The 1960-70s period marked increased demands for wildlife, timber, opportunities for outdoor recreation, fish and wilderness. The public at this period also became more aware of the environmental system and developed interest to protect them. The increased demand coupled with public awareness led to increased pressure on national forest use and the need to conserve them. This period also saw legislation like National Forest Management Act (NFMA) and other acts that brought with them a lot of controversies in management of national forest (Sedjo 38).
Recently, public involvement in the decision making process on forest management has increased considerably in America. One of the demands that the public is putting on the forest service is the need to reduce clearcutting as a forest management practice. This has been associated to a number of factors like changes in what is valued by the public. That is aesthetic, spiritual and recreational values that are preferred over economic incentives. This new environmental movement has developed the public knowledge of forest ecosystem and raised their concern for the health of this ecosystem (Clausen & Robert 1)
Public Awareness Changing Forestry management
In responding to the USDA Forest Service commitment to a new forestry management perspective, Brunson and Shelby, states that the new approaches must address social concerns as they attempt to fulfill the scientific ones.
Social values that they put on the lead as most important for management to consider are those that they say would culminate in the public enjoyment of the national forests. These are specific to activities in outdoor recreation and scenic views (169).
Brunson and Shelby findings reveal that the public prefer mature forests to younger ones for scenic purposes. For recreational quality of the stands they evaluated, their argument is that a site would be judged as proper for recreation depending on public view of its attractiveness for scenic view or its use for camps and hikes.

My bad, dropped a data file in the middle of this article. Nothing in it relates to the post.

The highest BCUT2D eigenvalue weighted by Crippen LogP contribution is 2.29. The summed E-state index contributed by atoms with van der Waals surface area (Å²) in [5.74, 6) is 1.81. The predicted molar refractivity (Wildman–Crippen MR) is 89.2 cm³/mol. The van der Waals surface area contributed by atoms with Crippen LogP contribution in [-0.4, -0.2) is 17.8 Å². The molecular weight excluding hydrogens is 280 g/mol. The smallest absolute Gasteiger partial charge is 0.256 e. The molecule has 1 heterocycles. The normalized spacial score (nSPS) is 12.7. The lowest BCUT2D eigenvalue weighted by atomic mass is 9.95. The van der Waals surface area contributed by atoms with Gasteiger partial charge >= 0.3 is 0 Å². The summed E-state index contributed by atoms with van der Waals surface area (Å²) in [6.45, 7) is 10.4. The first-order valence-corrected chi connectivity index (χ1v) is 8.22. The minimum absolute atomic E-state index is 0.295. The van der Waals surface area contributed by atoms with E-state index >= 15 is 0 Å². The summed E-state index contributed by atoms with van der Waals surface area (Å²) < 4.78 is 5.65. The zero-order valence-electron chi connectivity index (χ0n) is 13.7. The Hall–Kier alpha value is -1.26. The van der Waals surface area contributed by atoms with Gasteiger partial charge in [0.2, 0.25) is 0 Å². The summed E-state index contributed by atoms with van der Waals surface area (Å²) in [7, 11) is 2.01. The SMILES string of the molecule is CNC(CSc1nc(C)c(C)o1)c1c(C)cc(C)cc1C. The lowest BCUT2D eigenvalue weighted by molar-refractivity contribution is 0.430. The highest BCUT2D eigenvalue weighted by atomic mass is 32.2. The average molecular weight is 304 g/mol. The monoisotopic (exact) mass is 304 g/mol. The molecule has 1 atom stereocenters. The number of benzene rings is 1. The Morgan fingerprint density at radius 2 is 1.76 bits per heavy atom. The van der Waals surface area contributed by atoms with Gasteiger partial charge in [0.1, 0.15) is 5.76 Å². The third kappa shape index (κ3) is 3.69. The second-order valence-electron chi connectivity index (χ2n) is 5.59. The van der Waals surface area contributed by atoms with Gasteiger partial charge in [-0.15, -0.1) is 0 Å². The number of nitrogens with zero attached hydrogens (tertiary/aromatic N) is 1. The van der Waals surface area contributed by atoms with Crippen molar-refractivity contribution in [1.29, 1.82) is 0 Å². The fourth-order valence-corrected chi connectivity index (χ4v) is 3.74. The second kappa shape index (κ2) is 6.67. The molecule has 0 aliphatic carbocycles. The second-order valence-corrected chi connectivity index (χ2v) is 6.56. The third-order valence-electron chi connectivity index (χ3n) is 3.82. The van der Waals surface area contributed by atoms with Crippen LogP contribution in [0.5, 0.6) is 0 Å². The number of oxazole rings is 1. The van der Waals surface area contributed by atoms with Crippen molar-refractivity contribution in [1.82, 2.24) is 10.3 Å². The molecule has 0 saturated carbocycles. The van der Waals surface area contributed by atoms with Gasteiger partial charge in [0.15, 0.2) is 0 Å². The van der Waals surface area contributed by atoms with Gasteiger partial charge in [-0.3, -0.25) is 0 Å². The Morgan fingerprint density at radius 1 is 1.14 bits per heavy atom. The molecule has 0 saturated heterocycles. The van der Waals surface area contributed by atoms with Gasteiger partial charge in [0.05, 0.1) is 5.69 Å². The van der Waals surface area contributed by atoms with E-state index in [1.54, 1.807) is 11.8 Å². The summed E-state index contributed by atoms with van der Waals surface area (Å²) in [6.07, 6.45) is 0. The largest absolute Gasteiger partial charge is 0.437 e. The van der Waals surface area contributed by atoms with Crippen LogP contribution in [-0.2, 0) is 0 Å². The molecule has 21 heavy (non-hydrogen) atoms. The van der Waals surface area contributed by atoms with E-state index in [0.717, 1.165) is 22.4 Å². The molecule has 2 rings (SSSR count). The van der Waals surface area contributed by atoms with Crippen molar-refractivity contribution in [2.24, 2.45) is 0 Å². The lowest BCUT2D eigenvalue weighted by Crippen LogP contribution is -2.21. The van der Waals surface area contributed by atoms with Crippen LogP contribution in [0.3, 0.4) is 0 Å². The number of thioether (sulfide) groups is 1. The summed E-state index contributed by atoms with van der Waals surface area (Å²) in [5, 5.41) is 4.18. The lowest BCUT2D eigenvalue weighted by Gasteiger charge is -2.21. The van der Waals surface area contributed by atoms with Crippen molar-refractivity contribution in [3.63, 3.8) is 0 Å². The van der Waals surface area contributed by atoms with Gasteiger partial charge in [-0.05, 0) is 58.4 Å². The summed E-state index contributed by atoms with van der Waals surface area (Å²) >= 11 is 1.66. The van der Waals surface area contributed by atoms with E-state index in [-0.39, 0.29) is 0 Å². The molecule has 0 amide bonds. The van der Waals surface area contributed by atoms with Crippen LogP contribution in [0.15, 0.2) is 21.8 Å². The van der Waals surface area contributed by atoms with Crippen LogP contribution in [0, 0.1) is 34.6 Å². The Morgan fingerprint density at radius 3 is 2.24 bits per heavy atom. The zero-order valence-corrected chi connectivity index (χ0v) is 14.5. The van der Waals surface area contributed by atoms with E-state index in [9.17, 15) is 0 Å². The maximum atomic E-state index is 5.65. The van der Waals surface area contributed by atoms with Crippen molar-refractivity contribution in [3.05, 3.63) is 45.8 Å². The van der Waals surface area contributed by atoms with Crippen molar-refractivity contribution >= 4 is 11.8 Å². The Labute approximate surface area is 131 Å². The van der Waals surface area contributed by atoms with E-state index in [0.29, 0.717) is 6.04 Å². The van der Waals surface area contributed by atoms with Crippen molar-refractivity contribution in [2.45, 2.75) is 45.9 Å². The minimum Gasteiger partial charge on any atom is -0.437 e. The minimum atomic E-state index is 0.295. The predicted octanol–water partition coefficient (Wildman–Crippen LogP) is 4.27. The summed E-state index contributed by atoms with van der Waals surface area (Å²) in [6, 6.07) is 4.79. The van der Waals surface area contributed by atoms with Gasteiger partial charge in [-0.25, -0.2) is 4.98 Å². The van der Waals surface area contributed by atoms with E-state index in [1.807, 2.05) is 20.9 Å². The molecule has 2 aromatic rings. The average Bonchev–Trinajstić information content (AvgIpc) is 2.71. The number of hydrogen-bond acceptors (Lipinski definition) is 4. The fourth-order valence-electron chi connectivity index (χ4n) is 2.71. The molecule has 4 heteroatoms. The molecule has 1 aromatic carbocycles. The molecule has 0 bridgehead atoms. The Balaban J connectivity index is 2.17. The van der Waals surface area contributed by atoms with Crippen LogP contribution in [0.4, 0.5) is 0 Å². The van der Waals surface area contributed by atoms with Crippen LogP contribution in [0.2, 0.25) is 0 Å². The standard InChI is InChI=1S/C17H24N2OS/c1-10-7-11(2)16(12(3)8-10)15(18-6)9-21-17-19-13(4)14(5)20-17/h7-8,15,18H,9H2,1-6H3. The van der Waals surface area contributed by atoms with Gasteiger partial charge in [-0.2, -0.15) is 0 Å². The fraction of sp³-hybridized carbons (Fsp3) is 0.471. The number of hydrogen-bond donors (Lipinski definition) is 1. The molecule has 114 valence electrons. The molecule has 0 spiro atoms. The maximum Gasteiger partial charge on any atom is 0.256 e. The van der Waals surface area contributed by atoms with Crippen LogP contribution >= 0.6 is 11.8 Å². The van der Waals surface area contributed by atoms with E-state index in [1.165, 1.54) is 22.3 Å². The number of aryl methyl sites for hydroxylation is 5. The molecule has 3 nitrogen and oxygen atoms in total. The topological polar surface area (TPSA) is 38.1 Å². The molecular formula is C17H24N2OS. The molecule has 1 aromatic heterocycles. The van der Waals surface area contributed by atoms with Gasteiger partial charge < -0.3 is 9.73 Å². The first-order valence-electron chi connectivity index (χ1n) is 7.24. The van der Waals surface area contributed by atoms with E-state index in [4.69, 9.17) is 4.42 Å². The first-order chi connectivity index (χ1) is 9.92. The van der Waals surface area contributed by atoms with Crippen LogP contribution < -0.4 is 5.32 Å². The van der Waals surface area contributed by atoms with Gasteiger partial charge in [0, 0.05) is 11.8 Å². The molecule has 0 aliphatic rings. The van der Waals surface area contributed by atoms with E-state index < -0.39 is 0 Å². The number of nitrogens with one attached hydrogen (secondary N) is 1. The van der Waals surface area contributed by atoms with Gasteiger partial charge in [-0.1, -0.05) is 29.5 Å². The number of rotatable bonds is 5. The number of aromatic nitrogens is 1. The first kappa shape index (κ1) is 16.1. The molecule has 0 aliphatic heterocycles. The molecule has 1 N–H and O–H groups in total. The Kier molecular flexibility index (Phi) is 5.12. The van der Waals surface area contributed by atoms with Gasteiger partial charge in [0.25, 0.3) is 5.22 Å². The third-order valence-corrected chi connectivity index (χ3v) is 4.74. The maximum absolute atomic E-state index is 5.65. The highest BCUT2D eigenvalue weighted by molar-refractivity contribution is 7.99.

Sites that have high scenic value do not necessarily appeal for recreation. Different stands demonstrated significant differences on their average acceptability depending on the use each was being assessed for. This study revealed that new practices in forest management that does not employ traditional methods such as clearcuts and thinning are likely to produce forest that attracts a good number of visitors for recreational purposes.
Increased public participation in forestry management requires a change of approach to ensure recreational goals are realized. The new forestry approach proposed by USDA is a good alternative to crosscutting.
According to Brunson and Shelby Research new management approach can produce forest stands with superior recreational and scenic quality as opposed to those that employs traditional approaches like crosscutting (171).
Clearcutting Impacts on National Forest
Various policy papers including NFMA have proposed a reduction to clearcutting for timber harvesting in the national forests. However, the implementations of these policies have not been very successful and these forests continue to be cleared. This in turns has threatened certain plants and animal species such as the spotted owl that requires old growth forest habitat to survive.
However, clearcutting as a forest management practice cannot be easily whisked off because in some forests it is considered to be important for some species to survive. In addition some wildlife habitats are rejuvenated with clearcutting. These include grasslands that records increased growth once clearcutting has been done.